Hot answers tagged

59

It's not particularly bad, but there are some caveats. how portable will your solution be? Will your chosen binary operate the same everywhere, output the results in the same format etc.? Will it output differently on settings of LANG etc.? how much extra load does this add on your process? Forking a binary results in a lot more load and requires more ...


37

It takes extreme care to guard against injection vulnerabilities once you've introduced a potential vector. It's in the forefront of your mind now, but later you may need the ability to select ttyUSB0-3, then that list will be used in other places so it will get factored out to follow the single responsibility principle, then a customer will have a ...


30

Shells have specialized features for working with files and getting data from one program into another (assuming that data is text). For those tasks, shell scripts can be less cumbersome than a scripting language like Python. Shell scripting also has the advantage that the commands you use are basically the same commands you'd use from the command line -- ...


25

REPL: This is a procedure that just loops, accepts one command at a time, executing it, and printing the result. The three steps at each iteration of the loop are: Calling read to read the characters that make up a textual expression from the keyboard input buffer, and construct a data structure to represent it, Calling eval to evaluate the expression--...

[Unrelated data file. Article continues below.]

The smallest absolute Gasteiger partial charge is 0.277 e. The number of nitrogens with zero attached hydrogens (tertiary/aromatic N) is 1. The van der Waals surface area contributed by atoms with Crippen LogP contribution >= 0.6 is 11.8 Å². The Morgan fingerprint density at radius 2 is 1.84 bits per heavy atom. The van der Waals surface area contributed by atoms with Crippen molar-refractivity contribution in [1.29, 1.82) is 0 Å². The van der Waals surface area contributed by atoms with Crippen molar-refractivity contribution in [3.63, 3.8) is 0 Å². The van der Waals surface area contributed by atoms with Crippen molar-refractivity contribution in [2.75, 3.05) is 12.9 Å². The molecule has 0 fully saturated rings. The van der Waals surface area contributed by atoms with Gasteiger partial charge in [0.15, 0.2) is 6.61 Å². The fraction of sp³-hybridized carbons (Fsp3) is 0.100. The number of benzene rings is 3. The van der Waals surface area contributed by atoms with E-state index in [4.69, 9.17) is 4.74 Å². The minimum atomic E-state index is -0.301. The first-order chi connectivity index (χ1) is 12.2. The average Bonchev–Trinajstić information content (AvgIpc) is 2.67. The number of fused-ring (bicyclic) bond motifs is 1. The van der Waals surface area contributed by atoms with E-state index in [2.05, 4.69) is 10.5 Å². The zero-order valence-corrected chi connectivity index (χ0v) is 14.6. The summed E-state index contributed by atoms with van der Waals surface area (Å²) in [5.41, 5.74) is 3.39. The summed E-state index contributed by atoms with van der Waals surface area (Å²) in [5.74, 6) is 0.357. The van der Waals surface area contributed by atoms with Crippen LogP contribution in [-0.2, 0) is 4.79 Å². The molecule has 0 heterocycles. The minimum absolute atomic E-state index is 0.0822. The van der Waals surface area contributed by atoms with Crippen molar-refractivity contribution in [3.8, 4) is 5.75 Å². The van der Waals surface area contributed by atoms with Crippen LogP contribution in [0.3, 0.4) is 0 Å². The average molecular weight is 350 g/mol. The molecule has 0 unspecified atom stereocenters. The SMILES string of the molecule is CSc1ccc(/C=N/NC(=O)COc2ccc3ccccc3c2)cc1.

19

The existing answers are also valid, but there's one reason that no one has mentioned yet: because it WILL be there. Any given *nix install is done with some set of optional packages which may or may not be loaded, and not all systems will have Python or Perl or Ruby. But if the system is expected to have any interactive capability at all, it will have ...


16

In your specific case, where you want to invoke udevadm, I'd suspect you could pull in udev as a library and make the appropriate function calls as an alternative? e.g., you could take a look at what udevadm itself is doing when invoke in "info" mode: https://github.com/gentoo/eudev/blob/master/src/udev/udevadm-info.c and make equiv calls as to those ...


11

According to Wikipedia, the sh program reused the syntax from ALGOL 68. Stephen Bourne carried into this shell some aspects of the ALGOL 68C compiler that he had been working on at Cambridge University. Notably he reused portions of ALGOL 68's "if ~ then ~ elif ~ else ~ fi", "case ~ in ~ esac" and "for ~ while ~ do ~ od" (using done instead of od) clauses ...


11

According to http://slashdot.org/story/01/02/06/2030205/David-Korn-Tells-All (question 11), UWIN was not originally open source (though that appears to have changed in the 11 years since that interview was published). Not being open source would have been a significant barrier to widespread adoption, especially considering a functionally equivalent open ...


10

Convenience of syntax, mostly. In python, running a process requires subprocess.call(...); renaming a file shutil.move(), etc. Bash syntax is much more direct for those tasks. Yes, Python is a great language, but the explicit syntax to execute (for bash) simple tasks is going to get in the way of doing day-to-day work real fast.


9